To examine whether dogs ingest copepods during a drinking event, four lab-raised beagles (Ridglan Farms, Inc.) of the same age were individually housed in a climate-controlled (70 °F, 21 °C) facility and provided food and water ad libitum (except for the 12 hrs before being provided copepod-spiked water samples wherein water was withheld, but food was made available). Lapping trial containers consisted of a 2.5 L square glass container (Pyrex®) attached to a metal 2-in deep catch basin with Velcro®. The catch basin caught any water or copepods that were splashed out but not consumed during a drinking event. Lapping trial containers were secured to the wall of the dog enclosure to reduce splashing and spilling.

Dogs were fasted from water 12 hrs prior to each trial. During each drinking event, dogs were presented with two liters of dechlorinated water spiked with one of five copepod density groups (0, 50 [25/L], 100 [50/L], 500 [250/L], and 1000 [500/L]) (Table 1). Copepods were lab-raised from an initial group of copepods collected from Bishop, GA, USA, and housed at the Aquatic Biotechnology and Environmental Lab at the University of Georgia, Athens, GA, USA. Copepods were identified as a Macrocyclops sp. through morphology and analysis of partial cytochrome oxidase subunit 1 (COI) gene sequence as described11. In Africa, species of Mesocyclops, Thermocyclops, and Macrocyclops are believed to be the most important intermediate hosts for D. medinensis12.

Table 1 Design of the dog drinking trial for a single replicate.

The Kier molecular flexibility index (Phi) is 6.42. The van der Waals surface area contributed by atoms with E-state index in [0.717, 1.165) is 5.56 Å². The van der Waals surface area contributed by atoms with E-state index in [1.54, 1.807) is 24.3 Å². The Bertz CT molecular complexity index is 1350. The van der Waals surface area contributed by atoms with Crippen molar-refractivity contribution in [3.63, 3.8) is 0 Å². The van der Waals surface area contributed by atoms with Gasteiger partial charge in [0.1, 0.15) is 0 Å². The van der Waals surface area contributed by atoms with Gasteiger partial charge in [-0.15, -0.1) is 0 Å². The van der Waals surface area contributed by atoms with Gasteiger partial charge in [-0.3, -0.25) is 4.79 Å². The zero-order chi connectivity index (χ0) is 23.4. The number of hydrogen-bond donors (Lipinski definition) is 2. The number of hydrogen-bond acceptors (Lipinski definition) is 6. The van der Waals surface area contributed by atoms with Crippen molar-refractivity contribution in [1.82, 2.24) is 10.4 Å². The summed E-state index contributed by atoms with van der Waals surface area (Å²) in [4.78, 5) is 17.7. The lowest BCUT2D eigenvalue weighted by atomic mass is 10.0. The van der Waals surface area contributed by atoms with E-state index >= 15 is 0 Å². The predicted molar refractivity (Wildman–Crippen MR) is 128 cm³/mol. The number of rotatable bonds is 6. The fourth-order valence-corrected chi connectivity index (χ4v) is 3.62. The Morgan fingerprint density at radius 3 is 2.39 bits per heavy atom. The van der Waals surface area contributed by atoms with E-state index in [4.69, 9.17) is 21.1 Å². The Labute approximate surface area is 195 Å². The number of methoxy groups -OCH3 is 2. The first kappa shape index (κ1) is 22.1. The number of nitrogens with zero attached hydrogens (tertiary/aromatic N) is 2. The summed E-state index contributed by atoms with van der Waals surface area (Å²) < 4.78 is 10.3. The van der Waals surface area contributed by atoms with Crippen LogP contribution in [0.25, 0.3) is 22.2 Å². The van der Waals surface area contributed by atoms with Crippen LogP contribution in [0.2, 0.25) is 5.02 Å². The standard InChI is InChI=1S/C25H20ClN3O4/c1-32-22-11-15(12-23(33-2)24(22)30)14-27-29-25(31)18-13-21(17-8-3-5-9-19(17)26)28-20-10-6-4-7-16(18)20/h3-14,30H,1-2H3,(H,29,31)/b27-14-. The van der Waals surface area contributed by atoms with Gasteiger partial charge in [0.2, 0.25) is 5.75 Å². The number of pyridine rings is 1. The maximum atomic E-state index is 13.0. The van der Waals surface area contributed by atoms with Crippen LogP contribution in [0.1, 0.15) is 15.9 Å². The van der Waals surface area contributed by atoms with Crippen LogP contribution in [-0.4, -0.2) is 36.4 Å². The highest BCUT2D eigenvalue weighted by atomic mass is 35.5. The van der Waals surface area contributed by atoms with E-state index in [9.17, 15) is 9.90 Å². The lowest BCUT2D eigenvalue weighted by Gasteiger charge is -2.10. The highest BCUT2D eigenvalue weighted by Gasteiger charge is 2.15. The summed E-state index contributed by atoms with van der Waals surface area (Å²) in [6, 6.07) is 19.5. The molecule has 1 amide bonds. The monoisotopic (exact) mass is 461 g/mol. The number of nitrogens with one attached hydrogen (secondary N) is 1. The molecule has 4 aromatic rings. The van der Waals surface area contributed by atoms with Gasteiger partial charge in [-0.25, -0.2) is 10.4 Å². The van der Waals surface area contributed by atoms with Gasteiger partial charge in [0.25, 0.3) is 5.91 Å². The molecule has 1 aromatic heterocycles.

Each dog was exposed to the water within their regular enclosures for one hour to allow for natural lapping conditions. Experimenters left the room during this period to avoid distracting the dogs. After an hour, water was removed, and the catch basin rinsed to recover any copepods that may have adhered to the basin wall. Remaining copepods were quantified and the amount of water consumed was recorded. We ran three replicates of the drinking trials, yielding a total of 60 observations. Each dog was exposed to one of the five different copepod concentrations weekly for five weeks. All experimental methods were reviewed and approved by the University of Georgia’s Institutional Animal Care and Use Committee (A2016 11-004) and were performed in accordance with relevant guidelines and regulations.

We tested whether the number of consumed copepods was influenced by initial copepod concentration. We fit a generalized linear mixed effects model (GLMM; lme4 package13) with negative binomial errors. The initial concentration of copepods was the explanatory variable and the offset was volume of water consumed to account for variation in the amount of water ingested by each dog. To account for repeated measures of each dog, we included dog identification and replicate number as random effects. We used R programming software for the statistical analyses14.